"Bank Repo, Seized, Government And Police Vehicle Auctions"
We've bought and sold somewhere in the neighborhood of 2,500 vehicles at wholesale car auctions over the years. And while you can't get into a Dealer-Only auction, you can go to one of your local open-to-the-public car auctions. Anyone can go ... no license required.
These can be bank and credit union repos, government agency vehicles, seized and police vehicles, personally owned "By-Owner" cars, and so forth.
And like anything in life, there's both good and bad in the mix, with plenty of opportunity to "cherry pick". The fact is, the prices can indeed be excellent, and frankly, it's unlikely you'll ever get a better buy anywhere else.
So, why are people going to these car auctions?
***** Well, first and foremost, there's no doubt that the biggest benefit is "price". Purchasing vehicles at 40% to 60% below retail is fairly common, leaving extra dollars for other needs. This is particularly important right now given the very poor current economic situation.
***** No more car Dealers to contend with. Most people find the process of buying a car about as much fun as root canal. But this way, there's no more stressful negotiating and haggling. Auction buyers have taken over full pricing control.
***** Many people have discovered that they can resell these vehicles on their own to make some nice extra income. Because of the prices paid, people can resell them at very favorable prices. This becomes a win/win scenerio, a very good outcome for both parties.
Still, Most Car Buyers Stay Away From Auctions For Two Reasons:
***** First, they think the vehicles must be all junk.
***** Second, public car auctions are notoriously difficult to locate.
So let's address each of these issues.
First, Many People Believe Auction Vehicles Are All Junk:
This simply isn't the case. Is there junk there? Absolutely. But are there really nice vehicles as well. Absolutely.
We've purchased many low-mileage repos, for example, that were in excellent condition. Most of these vehicles had less than 10,000 miles on them. These cars were simply originally purchased by someone who just didn't pay, usually due to some unforeseen personal financial situation. Two to ten months later they were repossessed ... and subsequently made some "smart" auction buyers VERY happy.
In fact, one of the effects of the previous financial crisis and the current overall economic downturn has been a huge increase in repossessed vehicles. Last year, 1.6 million vehicles were repossessed by banks, an all-time record ... and many of these were late-model, low mileage vehicles. It's simply a sign of the times.
There are also many government agency vehicles being turned over every 2 or 3 years. Just last week I came across a whole group of them all driven less than 6,000 miles a year. And government agencies have a reputation for being very well maintained (they don't want lawsuits).
And who do the IRS and State governments seize cars from for back taxes? Well, they tend to be people who have nice cars in the driveway. Their resources are better used going after people with assets who owe them a lot rather than those who are small potatoes.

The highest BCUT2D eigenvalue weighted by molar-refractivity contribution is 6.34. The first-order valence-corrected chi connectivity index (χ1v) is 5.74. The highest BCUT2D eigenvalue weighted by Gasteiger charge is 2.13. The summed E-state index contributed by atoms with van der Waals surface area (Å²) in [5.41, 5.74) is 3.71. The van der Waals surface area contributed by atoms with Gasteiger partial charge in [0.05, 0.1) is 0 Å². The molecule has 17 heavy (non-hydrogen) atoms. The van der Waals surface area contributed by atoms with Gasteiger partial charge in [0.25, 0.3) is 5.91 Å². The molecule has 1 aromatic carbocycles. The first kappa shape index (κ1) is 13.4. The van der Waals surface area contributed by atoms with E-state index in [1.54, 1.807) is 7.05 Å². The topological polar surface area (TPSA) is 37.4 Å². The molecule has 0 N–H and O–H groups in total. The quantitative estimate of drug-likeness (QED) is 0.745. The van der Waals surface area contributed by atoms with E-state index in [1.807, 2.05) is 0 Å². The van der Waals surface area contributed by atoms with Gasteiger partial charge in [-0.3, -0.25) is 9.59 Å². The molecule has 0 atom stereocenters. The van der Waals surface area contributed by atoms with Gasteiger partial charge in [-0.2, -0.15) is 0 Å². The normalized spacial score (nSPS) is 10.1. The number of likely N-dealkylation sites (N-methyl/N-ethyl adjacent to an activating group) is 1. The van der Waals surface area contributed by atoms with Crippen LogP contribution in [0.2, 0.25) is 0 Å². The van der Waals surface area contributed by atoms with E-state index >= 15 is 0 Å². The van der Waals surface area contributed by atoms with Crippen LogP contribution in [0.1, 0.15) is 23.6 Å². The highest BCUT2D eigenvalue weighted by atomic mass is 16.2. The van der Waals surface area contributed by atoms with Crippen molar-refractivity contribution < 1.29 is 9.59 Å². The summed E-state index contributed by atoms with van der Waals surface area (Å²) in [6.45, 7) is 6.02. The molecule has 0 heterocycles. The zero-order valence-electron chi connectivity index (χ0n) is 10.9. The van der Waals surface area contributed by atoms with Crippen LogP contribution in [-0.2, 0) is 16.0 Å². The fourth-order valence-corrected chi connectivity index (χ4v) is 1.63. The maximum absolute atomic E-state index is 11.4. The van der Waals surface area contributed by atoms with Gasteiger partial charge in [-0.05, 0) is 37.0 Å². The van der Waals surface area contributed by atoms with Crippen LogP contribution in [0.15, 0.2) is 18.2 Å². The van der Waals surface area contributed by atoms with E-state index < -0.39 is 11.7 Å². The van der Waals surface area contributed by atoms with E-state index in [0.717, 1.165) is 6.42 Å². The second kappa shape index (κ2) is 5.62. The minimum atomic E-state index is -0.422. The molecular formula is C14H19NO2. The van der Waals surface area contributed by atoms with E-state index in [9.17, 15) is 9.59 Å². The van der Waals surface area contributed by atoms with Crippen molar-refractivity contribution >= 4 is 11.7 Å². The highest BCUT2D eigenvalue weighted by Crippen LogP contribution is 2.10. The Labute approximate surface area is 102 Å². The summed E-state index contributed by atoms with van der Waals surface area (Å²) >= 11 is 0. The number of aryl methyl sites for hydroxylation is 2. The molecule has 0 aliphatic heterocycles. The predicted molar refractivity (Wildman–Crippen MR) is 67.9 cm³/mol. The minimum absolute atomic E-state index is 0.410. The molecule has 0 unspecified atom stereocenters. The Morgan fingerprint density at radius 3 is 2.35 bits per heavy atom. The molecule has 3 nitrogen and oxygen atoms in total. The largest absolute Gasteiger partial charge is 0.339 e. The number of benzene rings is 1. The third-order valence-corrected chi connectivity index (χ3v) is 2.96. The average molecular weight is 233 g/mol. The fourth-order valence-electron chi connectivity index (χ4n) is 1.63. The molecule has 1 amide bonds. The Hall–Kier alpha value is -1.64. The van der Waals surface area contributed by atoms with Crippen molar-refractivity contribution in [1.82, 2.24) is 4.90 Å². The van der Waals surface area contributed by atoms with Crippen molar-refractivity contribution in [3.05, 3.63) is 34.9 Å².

There's a similar situation for cars seized by the police. Although some people don't like the idea of driving around in a drug dealers car, the fact is that many of them drive very nice vehicles.
The Safe Steps To Separate The Good From The Bad:
Okay, so hopefully the point has been made about there being good cars as well as bad. And here's something else that anyone can do. You don't have to be an "expert".
Many of these cars are sold "as is" (although some auctions provide free 90-day warranties). This is often why many people are afraid of them. You usually can't test drive them either. But you can start and inspect them prior to the bidding ... and this is very important.
However, if you're buying a later model vehicle, it will come with whatever Manufacturer's Warranty still remains on the vehicle.
But whether a vehicle is under warranty or not, you still should check it out. The following will take about 10 minutes and is actually no different than what you should do anyway ... even when buying from a Car Dealer or "By-Owner" seller.
We've done this to literally thousands of cars and they have always served us very well in avoiding the "junk cars". If a car doesn't pass these simple tests with flying colors, we simply move on.
***** Start the engine and listen for any unusual sounds or knocking. Make sure the exhaust is clean. Check the air conditioning, heat and all the power options (windows, seats, sunroof, etc.). Then, with your foot on the brake, put the car in drive and reverse several times. Make sure the car doesn't lunge at all or make a clunking sound when you shift into another gear.
***** Check under the seats, floor mats and rugs to look for dampness (do this in the trunk as well).
***** Pull out the oil stick. Check the oil for white bubbles (water present) and feel for grainy fragments. Also pass on a car where the oil is thick to the point of pasty. We'll also sometimes pass on a vehicle simply if the oil is very, very dirty (unless everything else is super great) because it is likely an indication that the owner didn't maintain it.